TORONTO (Reuters) - A major Canadian casino has been hit by a cyber attack in which sensitive customer, employee and vendor data was stolen, its management said on Thursday, warning there is a risk the information will be published.
The Casino Rama Resort in Ontario said the hacker claimed to have stolen financial reports, patron credit inquiries, collection and debt information, payroll and other data in an intrusion it first became aware of on Friday.
It said the hacker claims the employee data included social insurance numbers and dated back to 2004, with some other stolen data dating back to 2007.
The casino sits on the Rama First Nation about two-hours drive north of Toronto and has about 3 million visitors a year. Its day-to-day operations are run by CHC Casinos Canada Limited, an indirect subsidiary of Penn National Gaming Inc, under license from the province’s gaming operator.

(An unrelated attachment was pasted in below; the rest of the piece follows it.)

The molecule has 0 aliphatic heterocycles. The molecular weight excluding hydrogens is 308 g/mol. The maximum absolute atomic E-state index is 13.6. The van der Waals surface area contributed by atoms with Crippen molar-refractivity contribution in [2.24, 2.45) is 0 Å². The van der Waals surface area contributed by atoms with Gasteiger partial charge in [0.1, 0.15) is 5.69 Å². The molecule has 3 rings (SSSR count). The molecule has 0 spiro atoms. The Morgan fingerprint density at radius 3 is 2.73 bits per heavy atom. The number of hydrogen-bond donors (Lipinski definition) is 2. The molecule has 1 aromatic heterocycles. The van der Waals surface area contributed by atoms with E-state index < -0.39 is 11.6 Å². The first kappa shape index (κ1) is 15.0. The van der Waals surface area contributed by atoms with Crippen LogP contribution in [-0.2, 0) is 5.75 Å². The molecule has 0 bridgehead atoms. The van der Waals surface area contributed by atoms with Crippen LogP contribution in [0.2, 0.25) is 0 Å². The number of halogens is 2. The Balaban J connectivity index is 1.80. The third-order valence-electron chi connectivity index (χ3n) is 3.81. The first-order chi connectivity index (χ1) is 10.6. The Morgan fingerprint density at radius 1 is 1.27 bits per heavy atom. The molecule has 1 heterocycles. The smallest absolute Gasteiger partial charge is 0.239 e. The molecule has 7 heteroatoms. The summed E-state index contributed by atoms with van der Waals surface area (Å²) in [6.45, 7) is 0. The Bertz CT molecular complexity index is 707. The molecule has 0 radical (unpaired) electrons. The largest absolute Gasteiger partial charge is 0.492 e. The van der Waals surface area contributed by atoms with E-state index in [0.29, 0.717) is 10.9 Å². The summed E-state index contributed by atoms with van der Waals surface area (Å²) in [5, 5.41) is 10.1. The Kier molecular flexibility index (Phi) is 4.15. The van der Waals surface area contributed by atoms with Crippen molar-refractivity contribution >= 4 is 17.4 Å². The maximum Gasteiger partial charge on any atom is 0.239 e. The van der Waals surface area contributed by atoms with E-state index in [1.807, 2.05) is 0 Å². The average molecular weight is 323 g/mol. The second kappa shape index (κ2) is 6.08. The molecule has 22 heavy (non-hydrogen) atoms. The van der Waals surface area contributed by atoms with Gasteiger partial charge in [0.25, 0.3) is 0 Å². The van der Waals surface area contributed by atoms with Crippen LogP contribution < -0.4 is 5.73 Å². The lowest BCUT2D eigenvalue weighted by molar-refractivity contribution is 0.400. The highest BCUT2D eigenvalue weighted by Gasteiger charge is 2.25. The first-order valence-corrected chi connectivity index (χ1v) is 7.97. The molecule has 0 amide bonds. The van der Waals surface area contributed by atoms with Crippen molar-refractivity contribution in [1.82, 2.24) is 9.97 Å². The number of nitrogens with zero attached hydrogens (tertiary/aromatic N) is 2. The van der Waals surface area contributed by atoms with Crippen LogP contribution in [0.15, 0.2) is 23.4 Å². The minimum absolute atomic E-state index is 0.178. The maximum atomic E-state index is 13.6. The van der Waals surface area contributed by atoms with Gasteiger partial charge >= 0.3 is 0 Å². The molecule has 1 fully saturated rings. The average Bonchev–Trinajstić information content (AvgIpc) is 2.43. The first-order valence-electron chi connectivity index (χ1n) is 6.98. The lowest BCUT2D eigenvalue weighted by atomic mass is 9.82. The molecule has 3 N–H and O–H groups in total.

Penn National did not immediately respond to a request for comment.
The breach is at least the second time this year that a casino that sits on aboriginal land has fallen victim to a hack, following a breach at the River Cree Resort and Casino in Alberta in March.
Casino Rama has more 2,500 slot machines, more than 110 gaming tables, 8 restaurants and a 5,000 seat entertainment venue and an attached 300-room hotel.
The casino had gross gaming revenue of C$348.3 million ($259.3 million) in the fiscal year to end-March 2015, Ontario Lottery and Gaming Corporation spokesman Tony Bitonti said. Casino resorts in Ontario brought in a total of C$1.16 billion in revenue in that period, he said.
Casino Rama said there was no evidence that the hacker was still inside its computer systems, and that it was working with provincial and federal police and private cyber security experts to investigate the breach.
Reporting by Alastair Sharp; Editing by Lisa Von Ahn, Bernard Orr
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